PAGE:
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Facebook Rolls out Group Payments Feature within its Messenger app

This is a free service and does not require a password

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David Marcus, Facebook Vice President of Messaging Products, watches a display showing new features of Messenger during the keynote address at the F8 Facebook Developer Conference Tuesday, April 12, 2016, in San Francisco. Facebook says people who use its Messenger chat service will soon be able to order flowers, request news articles and talk with businesses by sending them direct text messages. At its annual conference for software developers, Zuckerberg said the company is releasing new tools that businesses can use to build "chat bots," or programs that talk to customers in conversational language. (AP Photo/Eric Risberg), VOA
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New York, April 12, 2017: Facebook has rolled out group payments feature within its Messenger app, allowing users to pay either everyone in the group or individual members.

According to a report in Tech Crunch on Tuesday, users can also request payments from the group right within their chat.

Users can enter the amount they want to request from each person or the total amount to be divided evenly by the group members. They can also mention in a note about what the money is for.

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“A message will appear in the group chat to show who has paid. Those details are available by viewing the request details in full-screen, too,” the report noted.

This is a free service and does not require a password. Available on Android and desktop as of now, the group payments is live in the US since Tuesday.

“Payments is an area of Facebook’s business that hasn’t received as much focus over the years, despite the social network’s potential to collect and store payment data for its sizable user base,” the report stated.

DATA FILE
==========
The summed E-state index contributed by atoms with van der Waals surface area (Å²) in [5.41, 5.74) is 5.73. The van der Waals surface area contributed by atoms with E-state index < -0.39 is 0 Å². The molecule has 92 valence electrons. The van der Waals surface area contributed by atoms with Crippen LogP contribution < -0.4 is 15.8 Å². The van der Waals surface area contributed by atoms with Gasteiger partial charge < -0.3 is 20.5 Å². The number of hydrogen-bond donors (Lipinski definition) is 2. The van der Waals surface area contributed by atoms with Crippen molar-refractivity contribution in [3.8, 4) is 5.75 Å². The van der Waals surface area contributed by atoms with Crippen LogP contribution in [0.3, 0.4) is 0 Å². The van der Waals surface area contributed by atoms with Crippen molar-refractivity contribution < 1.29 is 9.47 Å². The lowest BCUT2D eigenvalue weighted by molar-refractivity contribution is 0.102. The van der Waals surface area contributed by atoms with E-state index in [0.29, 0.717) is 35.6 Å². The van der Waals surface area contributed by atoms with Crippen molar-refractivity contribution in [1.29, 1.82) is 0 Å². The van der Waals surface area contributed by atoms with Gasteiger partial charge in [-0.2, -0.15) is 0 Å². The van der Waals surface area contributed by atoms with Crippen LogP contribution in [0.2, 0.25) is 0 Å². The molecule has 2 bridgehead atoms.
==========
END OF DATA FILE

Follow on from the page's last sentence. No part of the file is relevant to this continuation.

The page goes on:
Facebook had introduced person-to-person payments within Messenger in early 2015. Now the decision to expand the feature to group payments coincides the time when Facebook is rumoured to be preparing the launch of a digital payments business in India within its other messaging app, WhatsApp. (IANS)

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Facebook To Block Defensive Ads Targeting Under Adults

The company said that in the weeks ahead it will work with businesses and organisations that may be affected by the new age restriction policy

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Facebook is dumping projects to make amends. VOA

Facebook has updated its advertising policy to prohibit ads for weapon accessories to users under the age of 18, the media reported.

The social network currently bans ads for the sale of weapons and modifications, like magazines. But Facebook has taken an additional step of adding an age requirement for ads selling things like holsters, belt accessories or mounted flashlights, CNET reported on Friday.

Facebook updated its advertising policy page with examples of what kinds of firearm ads are and aren't allowed on the platform under the changed policy, which will come into effect from June 21.
Facebook has updated its advertising policy to prohibit ads for weapon accessories to users under the age of 18, Pixabay

Facebook updated its advertising policy page with examples of what kinds of firearm ads are and aren’t allowed on the platform under the changed policy, which will come into effect from June 21.

For example, ads for gun cases, slings and gun paint are allowed, but only with the new age restriction. But ads for firearms, ammunition, paintball guns or BB guns aren’t allowed.

The company said that in the weeks ahead it will work with businesses and organisations that may be affected by the new age restriction policy.

Also Read: An Unidentified Intention Of Crashing Apps On Latest Facebook 170.0

The announcement comes as the US has been embroiled in a nationwide debate over gun reform. Mass shootings, including school attacks in Parkland, Florida, and Santa Fe, Texas, have intensified the discussion.

Facebook isn’t the only Silicon Valley company that’s waded into the gun debate by restricting the content on its platforms.

In March, YouTube said it will ban videos that promote or link to websites that sell firearms and related accessories. The company had already banned videos that attempted to sell firearms. (IANS)